For more information, see IDMC's country page on Nigeria .

Tens of thousands displaced by severe floods in East Africa

An estimated 18,000 people have been displaced in Kenya since 19 March due to floods caused by unusually heavy rain. Floods have affected districts in nearly all parts of the country, though three quarters of those affected were inhabitants of the Coast Province and upper Eastern Province.

The Kenyan Red Cross is distributing food and non-food items to affected families, but medical care and additional food and shelter is still needed. In Kisumu County, the Nyanza provincial director of medical services has urged health officials in flood-prone areas to be on high alert, as the number of people suffering from water-borne diseases had increased .

On April 14, Deputy President William Ruto pledged Sh1.6 billion to contain floods and landslides, repair roads and buy food and basic necessities for the affected families. He added that the government would soon establish a disaster management authority , as recommended in the draft national disaster management p olicy developed in 2009.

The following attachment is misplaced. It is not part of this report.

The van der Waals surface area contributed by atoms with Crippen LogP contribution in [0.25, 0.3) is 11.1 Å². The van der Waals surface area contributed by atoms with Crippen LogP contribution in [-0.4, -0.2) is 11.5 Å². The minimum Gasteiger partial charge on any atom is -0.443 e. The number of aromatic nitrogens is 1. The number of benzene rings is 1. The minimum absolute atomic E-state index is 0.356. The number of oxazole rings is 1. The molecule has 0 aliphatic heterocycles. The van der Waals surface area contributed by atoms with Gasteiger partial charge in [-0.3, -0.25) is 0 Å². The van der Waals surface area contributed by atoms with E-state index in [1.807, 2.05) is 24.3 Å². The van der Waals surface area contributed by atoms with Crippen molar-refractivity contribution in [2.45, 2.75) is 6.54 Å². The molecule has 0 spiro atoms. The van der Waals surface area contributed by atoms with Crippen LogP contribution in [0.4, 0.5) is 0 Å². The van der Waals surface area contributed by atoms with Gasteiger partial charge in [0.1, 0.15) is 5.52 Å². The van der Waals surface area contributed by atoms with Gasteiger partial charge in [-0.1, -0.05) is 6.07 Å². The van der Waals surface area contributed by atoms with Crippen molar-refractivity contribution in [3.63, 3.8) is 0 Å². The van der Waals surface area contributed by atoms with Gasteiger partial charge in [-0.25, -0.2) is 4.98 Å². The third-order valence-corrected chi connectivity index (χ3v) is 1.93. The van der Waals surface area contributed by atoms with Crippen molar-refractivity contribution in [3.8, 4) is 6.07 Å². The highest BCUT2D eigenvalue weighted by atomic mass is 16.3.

Neighbouring areas of Somalia have experienced three times the normal levels of rainfall since 1 April, which have resulted in destroyed crops and displaced an unconfirmed number of people. According to a joint assessment mission to Abudwaq, heavy rain destroyed urban properties and IDP settlements . The most affected were IDPs living in dilapidated huts made of old sacks, clothes, cartons and sticks in four settlements located on low-lying ground near a natural water catchment; about 30% of residents of the settlements were displaced.

Floods have also destroyed homes in Burundi and triggered evacuations in Rwanda and Uganda due to average and above-average rainfall.

For more information, see IDMC's page on natural disaster-induced displacement and IDMC’s country pages for East Africa .

Latest blog post

Solutions needed for Afghanistan’s displaced as international attention wanes

On mission to Kandahar, IDMC’s Country Analyst for Afghanistan contemplates the on-going security transition in the country, as internal displacement continues to increase. Consultations took place for the development of a comprehensive national IDP policy, a welcome and timely development in a country where well over half a million people are now internally displaced.

Read the full blog post here.